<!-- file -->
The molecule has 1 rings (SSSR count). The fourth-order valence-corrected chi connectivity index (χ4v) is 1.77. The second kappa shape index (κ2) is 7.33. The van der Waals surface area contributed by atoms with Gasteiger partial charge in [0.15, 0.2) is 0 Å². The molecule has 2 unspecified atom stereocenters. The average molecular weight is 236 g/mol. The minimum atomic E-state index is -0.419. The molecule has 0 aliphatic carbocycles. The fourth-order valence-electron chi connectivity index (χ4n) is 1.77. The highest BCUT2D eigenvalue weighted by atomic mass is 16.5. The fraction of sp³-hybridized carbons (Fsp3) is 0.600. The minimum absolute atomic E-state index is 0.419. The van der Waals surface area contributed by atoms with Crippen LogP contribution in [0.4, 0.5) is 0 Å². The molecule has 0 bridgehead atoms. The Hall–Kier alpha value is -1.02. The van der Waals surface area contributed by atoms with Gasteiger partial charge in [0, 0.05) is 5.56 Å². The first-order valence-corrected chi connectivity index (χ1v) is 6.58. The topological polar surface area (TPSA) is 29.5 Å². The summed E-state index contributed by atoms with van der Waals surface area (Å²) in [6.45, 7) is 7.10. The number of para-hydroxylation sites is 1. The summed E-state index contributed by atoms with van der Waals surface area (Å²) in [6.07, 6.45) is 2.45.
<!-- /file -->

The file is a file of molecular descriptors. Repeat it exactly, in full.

The molecule has 1 rings (SSSR count). The fourth-order valence-corrected chi connectivity index (χ4v) is 1.77. The second kappa shape index (κ2) is 7.33. The van der Waals surface area contributed by atoms with Gasteiger partial charge in [0.15, 0.2) is 0 Å². The molecule has 2 unspecified atom stereocenters. The average molecular weight is 236 g/mol. The minimum atomic E-state index is -0.419. The molecule has 0 aliphatic carbocycles. The fourth-order valence-electron chi connectivity index (χ4n) is 1.77. The highest BCUT2D eigenvalue weighted by atomic mass is 16.5. The fraction of sp³-hybridized carbons (Fsp3) is 0.600. The minimum absolute atomic E-state index is 0.419. The van der Waals surface area contributed by atoms with Crippen LogP contribution in [0.4, 0.5) is 0 Å². The molecule has 0 bridgehead atoms. The Hall–Kier alpha value is -1.02. The van der Waals surface area contributed by atoms with Gasteiger partial charge in [0, 0.05) is 5.56 Å². The first-order valence-corrected chi connectivity index (χ1v) is 6.58. The topological polar surface area (TPSA) is 29.5 Å². The summed E-state index contributed by atoms with van der Waals surface area (Å²) in [6.45, 7) is 7.10. The number of para-hydroxylation sites is 1. The summed E-state index contributed by atoms with van der Waals surface area (Å²) in [6.07, 6.45) is 2.45.